Our contributors from a range of fields explain how simple improvements such as social media wellness, digital citizenship, reading, and brain science can make well-being an integral part of the learning process.
How We Can Use Brain Science to Inform Educational Innovation
Ms Mary Helen Immordino-Yang
Professor of Education, USC Rossier
Promoting Social Media Wellness in a Digitally Disrupted World
Founder, Green Ivy Educational Consulting
Keeping kids socially, emotionally and physically safe online and in real life seems to be a daunting and relentless task. Over the past decade, just as one challenge is solved in our ever-changing digital world, two or three others tend to pop up.
In my two decades of work with students on executive functioning skills around organization, time-management and personal wellness in the heart of the Silicon Valley, I realized early on that we were having the wrong conversations with our kids about technology and social media use. Most of the education provided on digital citizenship has focused on fear-based abstinence—that is, attempts are made to scare kids into recognizing the consequences of poor choices, in the hopes that apprehension and shame will encourage them to stay offline. It can be easy to want to avoid it all, but in truth the digital world, when used properly, can be a useful and connective place for a lot of students and adults.
Effective digital citizenship goes beyond simply telling kids what to do and what not do. It provides students with a framework they can use as their worlds evolve, both online and in real life. Our most important work as educators in this new digital age is to give students the tools needed to develop a clear understanding of how intertwined their online and in-real-life experiences are, allowing them to recognize that they have powerful choices in how and where they spend their time.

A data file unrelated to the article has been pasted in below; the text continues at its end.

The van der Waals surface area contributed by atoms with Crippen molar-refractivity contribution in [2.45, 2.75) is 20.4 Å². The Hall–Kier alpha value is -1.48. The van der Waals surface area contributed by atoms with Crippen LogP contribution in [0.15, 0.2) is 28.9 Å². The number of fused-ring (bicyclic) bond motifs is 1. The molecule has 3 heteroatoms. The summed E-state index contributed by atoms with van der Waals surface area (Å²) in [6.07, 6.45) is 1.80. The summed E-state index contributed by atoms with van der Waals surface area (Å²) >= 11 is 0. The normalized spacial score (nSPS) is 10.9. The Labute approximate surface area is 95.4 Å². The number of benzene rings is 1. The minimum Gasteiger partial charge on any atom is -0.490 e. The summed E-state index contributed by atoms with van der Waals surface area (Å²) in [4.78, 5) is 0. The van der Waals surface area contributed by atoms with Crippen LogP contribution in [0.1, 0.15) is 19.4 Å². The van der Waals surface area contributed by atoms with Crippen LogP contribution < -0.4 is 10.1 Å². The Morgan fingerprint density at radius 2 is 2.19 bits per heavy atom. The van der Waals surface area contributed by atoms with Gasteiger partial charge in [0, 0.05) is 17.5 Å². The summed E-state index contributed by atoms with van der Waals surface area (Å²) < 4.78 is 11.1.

It is critical to develop a framework that can transcend students’ devotion to any one app, website or platform. During the five years I spent on my most recent book, Social Media Wellness: Helping Teens and Tweens Thrive in an Unbalanced Digital World, many of the most popular apps students were using when I started writing had ceased to exist at some point during the editing process. For many parents and educators, it can seem nearly impossible to keep up.
Adult awareness of how and where students spend their time online and in real life is important, but it is even more crucial to help students become intrinsically motivated to make thoughtful and sage decisions whether or not adults are watching. In my work directly with students and consulting with schools around the world, I’ve found it most successful to provide programming that empowers students to use self-determination theory. They must be able to recognize their autonomy (they have choices in how they spend their time online), their competency (they are intelligent and are capable of making good choices) and their sense of relatedness or belonging (they find a way of belonging within their school or greater community that motivates them to make choices that reflect a sense of positive engagement).To equip kids with positive, prosocial decision-making skills, I developed the Framework of the Three Ss: